Only average sized and not the most fluid skater, Kostka's strengths are his ability to move the puck and play the power play, although his defensive game is what has improved the most over time.

"I take a lot of pride at playing at both ends of the ice," he said.

The trick for Kostka to have success in the NHL is going to be adjusting to bigger, faster players, as he can be caught backing off too much when defending a rush.

The elite players in the NHL can capitalize in situations like that far better than the stars in the AHL, something he will have to be ready for.

As a sixth or seventh defenceman, however, who can stand in for the injured Jake Gardiner, play both sides of the ice and give the Leafs competent minutes, he may be a good fit, regardless of his age.

(He also makes just $600,000 at the NHL level.)

Story continues below advertisement

Potentially using him with Dion Phaneuf, meanwhile, could give the Leafs more than just the one solid defence pair, something that was an issue for Toronto all of last season.

"He doesn't look nervous," Leafs GM Dave Nonis said of Kostka on Friday. "He's very good with the puck; he's incredibly smart. Does that translate to [being] an NHL defenceman? We're probably going to find out. Randy will play who he wants to play, but Mike doesn't look out of place right now. And his trajectory has been upwards since he started pro hockey."

The past two weeks have been a bit of a whirlwind for Kostka, who learned a week ago Tuesday that he was one of the Marlies players going to camp.

During a few nervous days of sitting around and waiting for the collective agreement to be ratified, he had to field call after call from excited family members, many of whom will be in the stands on Saturday in Montreal as he makes his NHL debut.

"To be honest, it hasn't really set in right now," Kostka said on Friday, an hour or so after learning he wasn't among the final cuts. "Definitely exciting times.

"I've internally always believed [I could make it]. You kind of have to have that belief otherwise you're probably not going to get that opportunity. I've had a strong belief in myself for a long time, that this is where I belong, and there have been a lot of stepping stones to get to this situation. A lot of ups, a lot of downs, and I'm happy I'm here now.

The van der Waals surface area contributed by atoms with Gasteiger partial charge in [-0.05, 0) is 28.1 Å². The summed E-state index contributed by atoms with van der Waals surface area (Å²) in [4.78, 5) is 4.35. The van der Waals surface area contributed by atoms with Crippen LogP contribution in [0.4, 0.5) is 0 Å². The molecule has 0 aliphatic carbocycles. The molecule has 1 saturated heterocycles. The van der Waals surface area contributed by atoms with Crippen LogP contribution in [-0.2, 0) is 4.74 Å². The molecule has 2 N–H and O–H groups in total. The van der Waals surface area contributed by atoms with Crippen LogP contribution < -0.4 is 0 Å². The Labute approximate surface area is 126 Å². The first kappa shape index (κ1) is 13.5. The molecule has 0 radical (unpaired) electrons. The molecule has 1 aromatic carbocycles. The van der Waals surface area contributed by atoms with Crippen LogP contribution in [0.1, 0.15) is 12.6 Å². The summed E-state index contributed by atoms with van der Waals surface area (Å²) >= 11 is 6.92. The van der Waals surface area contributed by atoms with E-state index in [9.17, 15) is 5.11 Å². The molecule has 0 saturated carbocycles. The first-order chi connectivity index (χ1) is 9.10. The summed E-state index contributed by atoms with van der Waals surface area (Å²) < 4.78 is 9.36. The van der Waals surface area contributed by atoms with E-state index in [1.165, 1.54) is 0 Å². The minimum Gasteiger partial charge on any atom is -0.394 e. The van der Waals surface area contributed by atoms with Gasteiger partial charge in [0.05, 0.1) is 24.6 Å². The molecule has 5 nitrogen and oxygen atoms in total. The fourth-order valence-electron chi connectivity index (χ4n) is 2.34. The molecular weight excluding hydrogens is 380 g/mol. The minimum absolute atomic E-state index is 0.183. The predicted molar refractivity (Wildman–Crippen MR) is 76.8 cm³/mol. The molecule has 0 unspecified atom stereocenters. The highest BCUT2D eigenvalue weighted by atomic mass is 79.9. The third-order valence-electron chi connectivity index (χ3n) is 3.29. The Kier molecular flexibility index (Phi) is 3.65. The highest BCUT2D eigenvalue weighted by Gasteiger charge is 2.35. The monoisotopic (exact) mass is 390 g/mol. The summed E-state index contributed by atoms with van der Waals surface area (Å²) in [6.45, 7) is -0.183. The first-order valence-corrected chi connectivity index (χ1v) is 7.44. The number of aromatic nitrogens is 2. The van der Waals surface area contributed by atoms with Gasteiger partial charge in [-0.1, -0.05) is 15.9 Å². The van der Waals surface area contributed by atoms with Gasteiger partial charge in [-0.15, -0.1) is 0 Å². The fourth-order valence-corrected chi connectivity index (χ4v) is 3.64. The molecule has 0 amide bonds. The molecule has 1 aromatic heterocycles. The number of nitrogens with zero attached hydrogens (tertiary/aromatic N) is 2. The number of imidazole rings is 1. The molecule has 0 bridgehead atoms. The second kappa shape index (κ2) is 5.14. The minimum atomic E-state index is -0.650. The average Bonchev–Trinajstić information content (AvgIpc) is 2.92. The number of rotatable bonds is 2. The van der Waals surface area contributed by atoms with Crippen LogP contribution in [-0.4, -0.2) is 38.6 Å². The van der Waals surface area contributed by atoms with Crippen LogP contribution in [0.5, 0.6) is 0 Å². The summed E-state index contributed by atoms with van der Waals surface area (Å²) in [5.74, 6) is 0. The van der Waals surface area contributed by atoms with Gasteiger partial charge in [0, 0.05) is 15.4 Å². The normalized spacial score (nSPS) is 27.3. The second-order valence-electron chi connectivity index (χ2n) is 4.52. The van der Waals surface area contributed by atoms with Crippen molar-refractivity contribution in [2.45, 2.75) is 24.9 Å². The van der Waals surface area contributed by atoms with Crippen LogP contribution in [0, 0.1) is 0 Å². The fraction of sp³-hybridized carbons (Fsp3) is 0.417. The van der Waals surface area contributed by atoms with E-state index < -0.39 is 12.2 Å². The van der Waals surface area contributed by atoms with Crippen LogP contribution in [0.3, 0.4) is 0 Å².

Story continues below advertisement

"To be honest, it's pretty surreal right now. I'm still waiting for someone from management or something to tell me [I'm going to the minors]. It's a dream come true, absolutely."

Your Globe

Build your personal news feed

  1. Follow topics and authors relevant to your reading interests.
  2. Check your Following feed daily, and never miss an article. Access your Following feed from your account menu at the top right corner of every page.

Follow topics related to this article:

View more suggestions in Following Read more about following topics and authors
Report an error Editorial code of conduct
Due to technical reasons, we have temporarily removed commenting from our articles. We hope to have this fixed soon. Thank you for your patience. If you are looking to give feedback on our new site, please send it along to If you want to write a letter to the editor, please forward to

Welcome to The Globe and Mail’s comment community. This is a space where subscribers can engage with each other and Globe staff. Non-subscribers can read and sort comments but will not be able to engage with them in any way. Click here to subscribe.

If you would like to write a letter to the editor, please forward it to Readers can also interact with The Globe on Facebook and Twitter .

Welcome to The Globe and Mail’s comment community. This is a space where subscribers can engage with each other and Globe staff. Non-subscribers can read and sort comments but will not be able to engage with them in any way. Click here to subscribe.

If you would like to write a letter to the editor, please forward it to Readers can also interact with The Globe on Facebook and Twitter .

Welcome to The Globe and Mail’s comment community. This is a space where subscribers can engage with each other and Globe staff.

We aim to create a safe and valuable space for discussion and debate. That means:

  • Treat others as you wish to be treated
  • Criticize ideas, not people
  • Stay on topic
  • Avoid the use of toxic and offensive language
  • Flag bad behaviour

If you do not see your comment posted immediately, it is being reviewed by the moderation team and may appear shortly, generally within an hour.

We aim to have all comments reviewed in a timely manner.

Comments that violate our community guidelines will not be posted.

UPDATED: Read our community guidelines here

Discussion loading ...

To view this site properly, enable cookies in your browser. Read our privacy policy to learn more.
How to enable cookies